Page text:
3 Ways to Build Your Team’s Spirit

This wordblog is for Sher Lynn, who asked for me to blog on morale.

Source: Clipart Panda
Source: Clipart Panda

Morale can be a complex idea for any group of people working together.

By definition, morale is “the degree of confidence and cheerfulness in the face of opposition; the spirit of optimism.”

Are the people hopeful?

Any leader worth his salt worries about this question. A group of people are together because of a commonality; if you’re concerned about morale, it’s clear that your group has a common, yet difficult journey ahead. You’ll be facing opposition.

If that’s the case, where do you get the motivation to keep them moving ahead? How do you build morale?

At some point, the common journey has to become a common treasure. Valuable enough to work for. And it must feel within reach.

Leaders struggle with this all the time. Push forward or work to prepare the people?

Here’s a quick checklist:

1. Are your people willing? 

You’re the visionary. You can look at the empty field and see it ripe with harvest. But can your people? If you are encountering resistance, check in to see if your people know where they’re going. Take the time to communicate the larger vision and how it benefits them. Quickly you’ll increase their willingness.

2. Are your people able?

The bigger vision requires everyone to grow. But a sapling can’t grow fruit until it solidifies its trunk. Check in to see if the resistance comes from your people not being capable to bear the fruit of your vision. Take the time to assess the strengths of the group, and pay close attention to the weaknesses. When the members of your group are self-aware, they can see their need to grow as either benefiting or hindering the vision.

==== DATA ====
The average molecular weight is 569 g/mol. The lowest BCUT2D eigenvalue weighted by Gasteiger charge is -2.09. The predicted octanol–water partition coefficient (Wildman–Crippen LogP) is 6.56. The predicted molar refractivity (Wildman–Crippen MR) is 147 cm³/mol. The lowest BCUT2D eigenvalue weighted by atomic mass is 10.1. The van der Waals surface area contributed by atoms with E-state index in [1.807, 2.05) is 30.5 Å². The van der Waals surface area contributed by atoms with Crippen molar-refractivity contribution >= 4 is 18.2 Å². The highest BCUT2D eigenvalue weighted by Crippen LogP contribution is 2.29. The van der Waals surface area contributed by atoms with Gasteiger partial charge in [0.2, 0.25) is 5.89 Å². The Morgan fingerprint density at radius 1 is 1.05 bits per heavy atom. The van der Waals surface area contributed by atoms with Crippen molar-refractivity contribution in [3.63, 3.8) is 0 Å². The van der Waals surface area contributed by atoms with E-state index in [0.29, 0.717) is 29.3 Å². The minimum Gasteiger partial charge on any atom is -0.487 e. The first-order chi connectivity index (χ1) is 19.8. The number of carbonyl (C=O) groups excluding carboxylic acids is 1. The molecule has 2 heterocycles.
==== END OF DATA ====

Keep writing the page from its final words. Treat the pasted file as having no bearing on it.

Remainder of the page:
3. Are your people happy?

Here’s the hardest challenge for a leader: the happiness of the group. Growth means change, and change makes everyone feel uncomfortable. It’s tempting to make ill-timed promises to allay the group’s fears, but leaders are best served by the often-not-acknowledged origin of the word morale.

Morale was originally the feminine form of the Old French word for customs, ethics and good conduct. It is the softer side of doing good.

There is joy in doing good work. Leaders only have to adhere to the ethics and conduct they espouse. Integrity is a lighthouse in a sea of growth and change. A leader’s example, the dedication to doing right, creates a spirit of joy because everyone is inspired when they can help someone doing good things.

Morale is essential to the health of a growing organization.

These 3 tips are effective for any size group. This article on moving a crowd is also helpful for group dynamics. Feel free to add your own insights and feedback by commenting below.

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